Steve Landsburg posted a curious puzzle a few days ago. A woman's husband seems to be prickly about markups on lamps, refusing to solicit firms that sell newly manufactured fixtures. Landsburg assumed that the husband is a rational person, then offered three possible explanations for the man's reticence to buy new home lighting: misanthropy, long-term thinking, and historical thinking. Being the twinkle-eyed sprite we all love, he figured his readers would easily accept the assumption of rationality.
As they should. People are rational.
Well, meta-rational, anyway. I find it useful to think of rationality as sort of a search process. It's useful to know when to engage the deep-thinking parts of my brain (the slow mind, if you're a big fan of Kahneman and Tversky) and when to rely on heuristic shortcuts. Trouble is, shortcuts can get you lost.
Let me offer a fourth conjecture: this woman's husband carries with him a pernicious anti-profit bias. In what sense might an anti-profit bias be meta-rational? Well, consider my previous post on the Macklemore video. The idea that a firm might plausibly extract rents generated by social, psychological, or cognitive aberrations isn't completely baseless. Investigating the reasoning behind specific pricing decisions can be costly, so perhaps it's not unreasonable to adopt a rule like: "don't buy anything if the markup exceeds 20%".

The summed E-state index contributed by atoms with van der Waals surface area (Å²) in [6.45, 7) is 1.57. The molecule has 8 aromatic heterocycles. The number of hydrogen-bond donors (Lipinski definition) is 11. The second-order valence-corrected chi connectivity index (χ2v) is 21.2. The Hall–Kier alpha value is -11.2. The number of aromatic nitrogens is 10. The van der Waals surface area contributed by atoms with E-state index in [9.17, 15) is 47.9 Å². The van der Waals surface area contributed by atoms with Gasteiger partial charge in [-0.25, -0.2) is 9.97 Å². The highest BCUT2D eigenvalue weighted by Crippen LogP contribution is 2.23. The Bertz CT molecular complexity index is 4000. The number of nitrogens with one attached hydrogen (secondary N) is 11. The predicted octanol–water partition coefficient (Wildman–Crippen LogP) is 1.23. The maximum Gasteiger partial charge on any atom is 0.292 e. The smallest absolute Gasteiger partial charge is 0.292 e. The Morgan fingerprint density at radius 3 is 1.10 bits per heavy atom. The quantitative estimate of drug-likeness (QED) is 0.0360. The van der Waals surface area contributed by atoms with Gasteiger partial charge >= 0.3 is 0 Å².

Is this a good rule? No. Is it a rational rule? Sure, if we consider that rule adoption follows the standard laws of supply and demand. If the woman's husband finds that, on net, he gives up less consumer surplus by being wary of high markups, then the rule is likely to be ecologically rational. Better education in basic economics might help him to adopt more useful shopping heuristics and might be directionally meta-euvoluntary, so it's in his interests and in the interests of euvoluntaryists everywhere to reduce the cost of obtaining excellent economics education.
This is probably a good time to give a plug for Marginal Revolution University. In the unlikely event you've not already heard of it, it's an excellent online resource for economics education.